Palestinian Power Struggle
© July 2003 by Asher Intrater
The political situation in Israel remains in a precarious balance at this moment and is in need of much prayer. Here are some factors for you to weigh:
There is a three-way struggle for power within the Palestinian community. The first group, by far the more righteous of the three, is prime-minister Abu Mazen and his cabinet, along with security minister Dahlan. The second is the militant Islamic groups, such as Jihad and Hamas. The third is the Fatah group following Yasser Arafat.
Arafat is fighting Abu Mazen, which might have been expected. However this week the language is getting stronger. Arafat referred to Abu Mazen as a traitor. Abu Mazen walked out of the Fatah central committee meeting. Prayer here could make a big difference: either Arafat could undermine Abu Mazen completely, resulting in chaos and bloodshed, or it could mean a turning point where Abu Mazen's group wins out, and once and for all Arafat is defeated.
Jihad and Hamas are continuing with their inflammatory language against Israel, but on the other hand have agreed to continue with the "Hudna" ceasefire. Relatively speaking, that is a good sign for now.
There was one successful terrorist attack this week. A Jihad loyalist from Jenin snuck into an apartment in the village of Yabets (a name known in the Christian world in the form of the English translation 'Jabez'), killing a 65 year old grandmother. While this is a terrible attack, it is the only attack that there has been this week, and the terrorist is assumed to have been a fringe element and does not represent an effort of Jihad or Hamas to break the ceasefire.
These two weeks have been the time with the least terrorism for almost three years. Israeli security forces reported that they are receiving 20 reports of planned terrorist attacks per day! - That, as compared to the 60 per day that was taking place at the end of last month. Hard to say if that is good news or bad news.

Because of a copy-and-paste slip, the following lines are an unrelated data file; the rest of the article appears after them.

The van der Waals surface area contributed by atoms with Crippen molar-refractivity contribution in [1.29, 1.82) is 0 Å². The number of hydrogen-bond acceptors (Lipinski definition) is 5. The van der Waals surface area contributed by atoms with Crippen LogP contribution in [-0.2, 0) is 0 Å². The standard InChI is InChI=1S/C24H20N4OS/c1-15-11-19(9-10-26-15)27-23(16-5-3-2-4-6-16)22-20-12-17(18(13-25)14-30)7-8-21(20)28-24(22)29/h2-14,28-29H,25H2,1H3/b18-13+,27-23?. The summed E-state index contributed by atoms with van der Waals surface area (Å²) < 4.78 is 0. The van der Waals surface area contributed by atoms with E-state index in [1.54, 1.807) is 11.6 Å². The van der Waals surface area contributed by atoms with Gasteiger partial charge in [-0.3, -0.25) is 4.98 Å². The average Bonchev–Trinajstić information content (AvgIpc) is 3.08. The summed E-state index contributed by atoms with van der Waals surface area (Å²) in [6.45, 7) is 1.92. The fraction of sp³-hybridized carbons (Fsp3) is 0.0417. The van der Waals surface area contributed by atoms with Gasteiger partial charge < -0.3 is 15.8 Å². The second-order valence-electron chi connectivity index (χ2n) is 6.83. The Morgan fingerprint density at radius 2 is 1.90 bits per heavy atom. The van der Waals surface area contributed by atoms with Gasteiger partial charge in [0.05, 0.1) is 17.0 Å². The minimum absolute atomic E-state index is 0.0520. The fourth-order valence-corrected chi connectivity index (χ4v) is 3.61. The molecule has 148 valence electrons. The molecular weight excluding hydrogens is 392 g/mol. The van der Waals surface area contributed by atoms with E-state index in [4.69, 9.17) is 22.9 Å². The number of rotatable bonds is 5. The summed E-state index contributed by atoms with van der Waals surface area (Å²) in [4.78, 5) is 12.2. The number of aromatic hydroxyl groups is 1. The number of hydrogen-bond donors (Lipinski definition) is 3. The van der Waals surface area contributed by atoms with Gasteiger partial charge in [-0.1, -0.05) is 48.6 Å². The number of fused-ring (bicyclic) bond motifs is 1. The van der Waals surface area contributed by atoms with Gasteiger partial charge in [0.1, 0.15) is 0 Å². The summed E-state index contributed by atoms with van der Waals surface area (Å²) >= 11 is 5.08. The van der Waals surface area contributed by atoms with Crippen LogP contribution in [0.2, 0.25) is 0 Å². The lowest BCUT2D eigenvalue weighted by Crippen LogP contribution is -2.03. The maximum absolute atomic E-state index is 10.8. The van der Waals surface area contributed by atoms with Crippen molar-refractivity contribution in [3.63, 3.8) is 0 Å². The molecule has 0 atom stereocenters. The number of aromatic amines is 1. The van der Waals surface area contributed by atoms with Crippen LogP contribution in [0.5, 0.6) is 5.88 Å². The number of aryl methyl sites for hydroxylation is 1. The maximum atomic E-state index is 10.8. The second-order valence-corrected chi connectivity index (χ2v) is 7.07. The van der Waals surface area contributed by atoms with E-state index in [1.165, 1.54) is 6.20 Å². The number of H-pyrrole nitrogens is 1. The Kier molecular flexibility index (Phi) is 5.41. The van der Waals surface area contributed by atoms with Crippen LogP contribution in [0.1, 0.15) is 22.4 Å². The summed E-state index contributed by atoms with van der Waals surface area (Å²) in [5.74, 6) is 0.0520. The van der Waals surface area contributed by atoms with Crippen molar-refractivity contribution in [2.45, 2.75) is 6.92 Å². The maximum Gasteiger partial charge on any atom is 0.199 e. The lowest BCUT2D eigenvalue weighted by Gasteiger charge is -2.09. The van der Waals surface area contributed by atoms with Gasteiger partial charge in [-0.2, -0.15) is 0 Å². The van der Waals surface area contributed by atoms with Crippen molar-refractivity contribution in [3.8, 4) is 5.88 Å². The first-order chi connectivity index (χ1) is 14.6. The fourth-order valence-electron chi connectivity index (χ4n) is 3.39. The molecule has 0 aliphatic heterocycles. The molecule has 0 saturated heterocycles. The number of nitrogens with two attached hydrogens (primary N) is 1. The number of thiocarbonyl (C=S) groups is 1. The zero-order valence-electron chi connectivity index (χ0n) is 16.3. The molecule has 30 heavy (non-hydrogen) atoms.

Most of the news reports describe Abu Mazen as a weak leader. Well, I'd have to say that that depends on how you are counting weakness. With the three-way power struggle among the Palestinians, he certainly does not yet have the upper hand. In terms of people and weapons, he does not have strength. In addition, he has not come out with a demand for dismantling the terrorist groups with the threat of imprisoning or shooting offenders.
(His professed policy has been to try not to start a civil war with Fatah, Jihad and Hamas. He would rather try to bring unity to his people by getting them to accept the idea of a legislative government, which at this point is going to take some time.)
In contrast, Abu Mazen has made the most courageous statements that any Palestinian leader has made until this point in history. He certainly does not represent my view, but it is a whole dimension better than anyone else has dared to state. Some would say that this is just words. That is true. But politics is a lot about words.